About Amerisurv| Contact    
Magazine | Newsletter    
Flickr Photos | Advertise    
HomeNewsNewsletterAmerisurv DirectoryJobsStoreAuthorsHistoryArchivesBlogVideosEvents

Sponsored By

Software Reviews
Continuing Series
An RTN expert provides everything you need to know about network-corrected real-time GNSS observations.
Click Here to begin the series,
or view the Article PDF's Here
76-PageFlip Compilation
of the entire series
Test Yourself

Got Answers?
Test your knowledge with NCEES-level questions.
  Start HERE
Meet the Authors
Check out our fine lineup of writers. Each an expert in his or her field.
Wow Factor
Sponsored By

Product Reviews
Partner Sites







Spatial Media LLC properties




Home arrow Archives   The American Surveyor     

Vantage Point: A Homeowner's Setback Print E-mail
Written by Wendy Lathrop, LS, CFM   
Saturday, 12 November 2011

A 118Kb PDF of this article as it appeared in the magazine—complete with images—is available by clicking HERE

Minnesota's Supreme Court recently struck down earlier decisions favoring a homeowner's complaint against the local city for errors related to the homeowner's shed. While Dr. Rajbir Sarpal and his wife Dr. Carol Sarpal had prevailed in the district and appellate courts, this May 2011 opinion (797 N.W.2d 18) remands the case back to district court, primarily regarding the point of equitable estoppel against the city.

The Sarpals bought a lot in the City of North Oaks in July 2003 and had a house built on it. Two years later they had a general contractor install an in-ground swimming pool. And in 2006, they decided to undertake a do-it-yourself project, constructing a garden/pool shed without a contractor. Dr. Rajbir Sarpal (referred to as "Sarpal" from here on) went to the City to get a building permit, and was informed that first he needed approval of the Architectural Supervisory Committee (ASC) of the North Oaks Homeowners Association (NOHOA). Following up on those directions, Sarpal heard from ASC that he needed to submit additional information for its review, including "[a]n as-built survey with the location of the pool, pool equipment, fences and water feature," and that he might be able to get one from either the surveyor of the lot pre-construction or the contractor who had built his house. Failing in both attempts, NOHOA suggested that the City might have a survey in its files.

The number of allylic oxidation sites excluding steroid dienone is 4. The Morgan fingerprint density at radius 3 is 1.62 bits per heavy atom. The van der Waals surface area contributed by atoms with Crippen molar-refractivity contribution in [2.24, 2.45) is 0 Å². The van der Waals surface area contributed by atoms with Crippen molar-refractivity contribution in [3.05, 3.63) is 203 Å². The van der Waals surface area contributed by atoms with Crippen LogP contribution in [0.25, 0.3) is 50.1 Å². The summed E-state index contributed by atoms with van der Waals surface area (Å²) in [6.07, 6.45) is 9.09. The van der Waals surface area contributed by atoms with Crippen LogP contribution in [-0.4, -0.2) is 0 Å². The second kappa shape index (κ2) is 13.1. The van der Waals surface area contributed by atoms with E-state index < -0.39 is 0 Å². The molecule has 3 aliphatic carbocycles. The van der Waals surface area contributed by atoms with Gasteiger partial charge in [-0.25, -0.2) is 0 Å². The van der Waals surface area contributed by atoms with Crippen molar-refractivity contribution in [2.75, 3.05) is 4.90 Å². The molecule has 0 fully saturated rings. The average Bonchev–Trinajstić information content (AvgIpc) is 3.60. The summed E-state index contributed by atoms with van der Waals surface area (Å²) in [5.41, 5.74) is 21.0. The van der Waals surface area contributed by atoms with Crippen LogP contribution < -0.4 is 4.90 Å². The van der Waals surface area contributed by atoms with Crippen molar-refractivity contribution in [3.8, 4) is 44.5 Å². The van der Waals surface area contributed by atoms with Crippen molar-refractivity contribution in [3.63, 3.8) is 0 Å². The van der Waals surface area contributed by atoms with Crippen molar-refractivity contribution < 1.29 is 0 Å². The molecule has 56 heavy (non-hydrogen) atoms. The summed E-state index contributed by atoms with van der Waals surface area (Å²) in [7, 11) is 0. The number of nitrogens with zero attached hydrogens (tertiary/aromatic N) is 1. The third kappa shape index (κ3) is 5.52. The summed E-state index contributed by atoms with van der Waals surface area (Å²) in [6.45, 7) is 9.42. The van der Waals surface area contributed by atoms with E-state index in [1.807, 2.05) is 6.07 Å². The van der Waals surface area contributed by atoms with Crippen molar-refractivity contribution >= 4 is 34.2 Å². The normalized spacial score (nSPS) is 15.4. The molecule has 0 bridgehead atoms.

Returning to the City offices, Sarpal presented the letter from ASC outlining its requirements for an as-built survey, and was handed a survey dated October 2003, apparently with assurance that it was the plan he needed. A few details that Sarpal, as a layperson, did not recognize were that the structure on this plan was labeled "proposed house" and that the house had been built in a different location. Before readers start cringing, be assured that the surveyor was not dragged into the ultimate legal morass. However, this may make some rethink the notes and date stamps we place on our plans in case of future (mis)use.